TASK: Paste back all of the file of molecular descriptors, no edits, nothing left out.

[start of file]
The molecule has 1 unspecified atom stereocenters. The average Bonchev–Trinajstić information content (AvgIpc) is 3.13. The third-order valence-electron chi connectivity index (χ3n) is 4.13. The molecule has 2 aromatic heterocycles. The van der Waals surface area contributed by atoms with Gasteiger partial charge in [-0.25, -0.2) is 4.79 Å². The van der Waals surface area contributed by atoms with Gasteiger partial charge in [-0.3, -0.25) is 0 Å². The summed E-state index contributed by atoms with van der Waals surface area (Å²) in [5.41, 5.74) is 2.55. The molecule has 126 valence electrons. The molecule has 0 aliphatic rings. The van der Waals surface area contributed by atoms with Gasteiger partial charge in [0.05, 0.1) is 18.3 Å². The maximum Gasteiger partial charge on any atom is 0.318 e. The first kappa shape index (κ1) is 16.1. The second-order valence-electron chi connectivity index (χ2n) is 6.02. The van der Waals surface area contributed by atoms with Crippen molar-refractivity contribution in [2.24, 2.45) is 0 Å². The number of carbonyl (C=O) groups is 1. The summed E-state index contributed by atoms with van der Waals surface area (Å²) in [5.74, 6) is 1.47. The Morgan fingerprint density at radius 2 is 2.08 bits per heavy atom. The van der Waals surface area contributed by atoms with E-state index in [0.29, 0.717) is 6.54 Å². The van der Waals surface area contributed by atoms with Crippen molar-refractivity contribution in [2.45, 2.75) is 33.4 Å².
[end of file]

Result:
The molecule has 1 unspecified atom stereocenters. The average Bonchev–Trinajstić information content (AvgIpc) is 3.13. The third-order valence-electron chi connectivity index (χ3n) is 4.13. The molecule has 2 aromatic heterocycles. The van der Waals surface area contributed by atoms with Gasteiger partial charge in [-0.25, -0.2) is 4.79 Å². The van der Waals surface area contributed by atoms with Gasteiger partial charge in [-0.3, -0.25) is 0 Å². The summed E-state index contributed by atoms with van der Waals surface area (Å²) in [5.41, 5.74) is 2.55. The molecule has 126 valence electrons. The molecule has 0 aliphatic rings. The van der Waals surface area contributed by atoms with Gasteiger partial charge in [0.05, 0.1) is 18.3 Å². The maximum Gasteiger partial charge on any atom is 0.318 e. The first kappa shape index (κ1) is 16.1. The second-order valence-electron chi connectivity index (χ2n) is 6.02. The van der Waals surface area contributed by atoms with Crippen molar-refractivity contribution in [2.24, 2.45) is 0 Å². The number of carbonyl (C=O) groups is 1. The summed E-state index contributed by atoms with van der Waals surface area (Å²) in [5.74, 6) is 1.47. The Morgan fingerprint density at radius 2 is 2.08 bits per heavy atom. The van der Waals surface area contributed by atoms with E-state index in [0.29, 0.717) is 6.54 Å². The van der Waals surface area contributed by atoms with Crippen molar-refractivity contribution in [2.45, 2.75) is 33.4 Å².